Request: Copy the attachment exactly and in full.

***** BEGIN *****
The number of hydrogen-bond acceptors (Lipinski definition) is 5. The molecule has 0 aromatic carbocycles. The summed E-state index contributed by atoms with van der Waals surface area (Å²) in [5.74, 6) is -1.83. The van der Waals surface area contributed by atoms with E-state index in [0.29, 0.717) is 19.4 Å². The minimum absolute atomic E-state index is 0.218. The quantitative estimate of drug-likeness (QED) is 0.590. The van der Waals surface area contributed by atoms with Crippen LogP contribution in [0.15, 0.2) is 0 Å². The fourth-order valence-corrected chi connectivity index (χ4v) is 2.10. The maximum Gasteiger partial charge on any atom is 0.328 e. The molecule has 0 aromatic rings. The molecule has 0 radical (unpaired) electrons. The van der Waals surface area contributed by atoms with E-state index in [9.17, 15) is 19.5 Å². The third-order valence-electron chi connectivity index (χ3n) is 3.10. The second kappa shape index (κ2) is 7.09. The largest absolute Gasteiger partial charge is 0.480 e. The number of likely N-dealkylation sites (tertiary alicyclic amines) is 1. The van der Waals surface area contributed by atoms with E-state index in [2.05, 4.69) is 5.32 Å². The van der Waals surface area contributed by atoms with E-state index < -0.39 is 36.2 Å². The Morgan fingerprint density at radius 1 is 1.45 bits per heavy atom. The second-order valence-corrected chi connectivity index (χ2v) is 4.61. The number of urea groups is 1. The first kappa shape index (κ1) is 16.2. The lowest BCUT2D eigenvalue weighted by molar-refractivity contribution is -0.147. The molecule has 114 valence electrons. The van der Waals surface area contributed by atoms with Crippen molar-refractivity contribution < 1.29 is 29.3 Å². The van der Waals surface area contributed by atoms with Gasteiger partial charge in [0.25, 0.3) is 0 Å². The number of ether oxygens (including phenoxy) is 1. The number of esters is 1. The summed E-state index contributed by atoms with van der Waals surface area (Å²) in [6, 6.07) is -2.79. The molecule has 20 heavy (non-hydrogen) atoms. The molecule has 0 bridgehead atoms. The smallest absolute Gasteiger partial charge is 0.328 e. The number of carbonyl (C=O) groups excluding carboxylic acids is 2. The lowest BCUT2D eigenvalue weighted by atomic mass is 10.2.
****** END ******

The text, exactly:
The number of hydrogen-bond acceptors (Lipinski definition) is 5. The molecule has 0 aromatic carbocycles. The summed E-state index contributed by atoms with van der Waals surface area (Å²) in [5.74, 6) is -1.83. The van der Waals surface area contributed by atoms with E-state index in [0.29, 0.717) is 19.4 Å². The minimum absolute atomic E-state index is 0.218. The quantitative estimate of drug-likeness (QED) is 0.590. The van der Waals surface area contributed by atoms with Crippen LogP contribution in [0.15, 0.2) is 0 Å². The fourth-order valence-corrected chi connectivity index (χ4v) is 2.10. The maximum Gasteiger partial charge on any atom is 0.328 e. The molecule has 0 aromatic rings. The molecule has 0 radical (unpaired) electrons. The van der Waals surface area contributed by atoms with E-state index in [9.17, 15) is 19.5 Å². The third-order valence-electron chi connectivity index (χ3n) is 3.10. The second kappa shape index (κ2) is 7.09. The largest absolute Gasteiger partial charge is 0.480 e. The number of likely N-dealkylation sites (tertiary alicyclic amines) is 1. The van der Waals surface area contributed by atoms with E-state index in [2.05, 4.69) is 5.32 Å². The van der Waals surface area contributed by atoms with E-state index < -0.39 is 36.2 Å². The Morgan fingerprint density at radius 1 is 1.45 bits per heavy atom. The second-order valence-corrected chi connectivity index (χ2v) is 4.61. The number of urea groups is 1. The first kappa shape index (κ1) is 16.2. The lowest BCUT2D eigenvalue weighted by molar-refractivity contribution is -0.147. The molecule has 114 valence electrons. The van der Waals surface area contributed by atoms with Crippen molar-refractivity contribution < 1.29 is 29.3 Å². The van der Waals surface area contributed by atoms with Gasteiger partial charge in [0.25, 0.3) is 0 Å². The number of ether oxygens (including phenoxy) is 1. The number of esters is 1. The summed E-state index contributed by atoms with van der Waals surface area (Å²) in [6, 6.07) is -2.79. The molecule has 20 heavy (non-hydrogen) atoms. The molecule has 0 bridgehead atoms. The smallest absolute Gasteiger partial charge is 0.328 e. The number of carbonyl (C=O) groups excluding carboxylic acids is 2. The lowest BCUT2D eigenvalue weighted by atomic mass is 10.2.